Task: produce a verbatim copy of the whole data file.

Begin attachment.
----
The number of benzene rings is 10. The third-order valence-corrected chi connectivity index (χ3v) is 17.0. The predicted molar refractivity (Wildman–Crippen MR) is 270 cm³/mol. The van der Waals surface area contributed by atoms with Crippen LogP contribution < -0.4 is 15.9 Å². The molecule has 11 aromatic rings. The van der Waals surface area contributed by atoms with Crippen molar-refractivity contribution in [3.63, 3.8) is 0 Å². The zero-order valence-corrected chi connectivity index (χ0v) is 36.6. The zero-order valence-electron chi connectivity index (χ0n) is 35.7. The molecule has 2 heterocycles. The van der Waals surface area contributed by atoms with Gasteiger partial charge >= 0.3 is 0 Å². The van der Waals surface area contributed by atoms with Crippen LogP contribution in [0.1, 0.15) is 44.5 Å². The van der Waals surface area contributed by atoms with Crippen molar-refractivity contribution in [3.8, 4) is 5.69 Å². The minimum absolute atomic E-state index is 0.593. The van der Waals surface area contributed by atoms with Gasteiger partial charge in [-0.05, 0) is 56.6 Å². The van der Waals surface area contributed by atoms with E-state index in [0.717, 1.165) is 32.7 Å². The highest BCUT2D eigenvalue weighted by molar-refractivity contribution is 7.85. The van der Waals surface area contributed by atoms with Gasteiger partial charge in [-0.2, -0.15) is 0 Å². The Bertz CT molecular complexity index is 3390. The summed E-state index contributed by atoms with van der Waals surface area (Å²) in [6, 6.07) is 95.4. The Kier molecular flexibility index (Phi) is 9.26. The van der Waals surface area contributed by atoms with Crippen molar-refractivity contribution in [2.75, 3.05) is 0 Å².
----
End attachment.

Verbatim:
The number of benzene rings is 10. The third-order valence-corrected chi connectivity index (χ3v) is 17.0. The predicted molar refractivity (Wildman–Crippen MR) is 270 cm³/mol. The van der Waals surface area contributed by atoms with Crippen LogP contribution < -0.4 is 15.9 Å². The molecule has 11 aromatic rings. The van der Waals surface area contributed by atoms with Crippen molar-refractivity contribution in [3.63, 3.8) is 0 Å². The zero-order valence-corrected chi connectivity index (χ0v) is 36.6. The zero-order valence-electron chi connectivity index (χ0n) is 35.7. The molecule has 2 heterocycles. The van der Waals surface area contributed by atoms with Gasteiger partial charge >= 0.3 is 0 Å². The van der Waals surface area contributed by atoms with Crippen LogP contribution in [0.1, 0.15) is 44.5 Å². The van der Waals surface area contributed by atoms with Crippen molar-refractivity contribution in [3.8, 4) is 5.69 Å². The minimum absolute atomic E-state index is 0.593. The van der Waals surface area contributed by atoms with Gasteiger partial charge in [-0.05, 0) is 56.6 Å². The van der Waals surface area contributed by atoms with E-state index in [0.717, 1.165) is 32.7 Å². The highest BCUT2D eigenvalue weighted by molar-refractivity contribution is 7.85. The van der Waals surface area contributed by atoms with Gasteiger partial charge in [-0.2, -0.15) is 0 Å². The Bertz CT molecular complexity index is 3390. The summed E-state index contributed by atoms with van der Waals surface area (Å²) in [6, 6.07) is 95.4. The Kier molecular flexibility index (Phi) is 9.26. The van der Waals surface area contributed by atoms with Crippen molar-refractivity contribution in [2.75, 3.05) is 0 Å².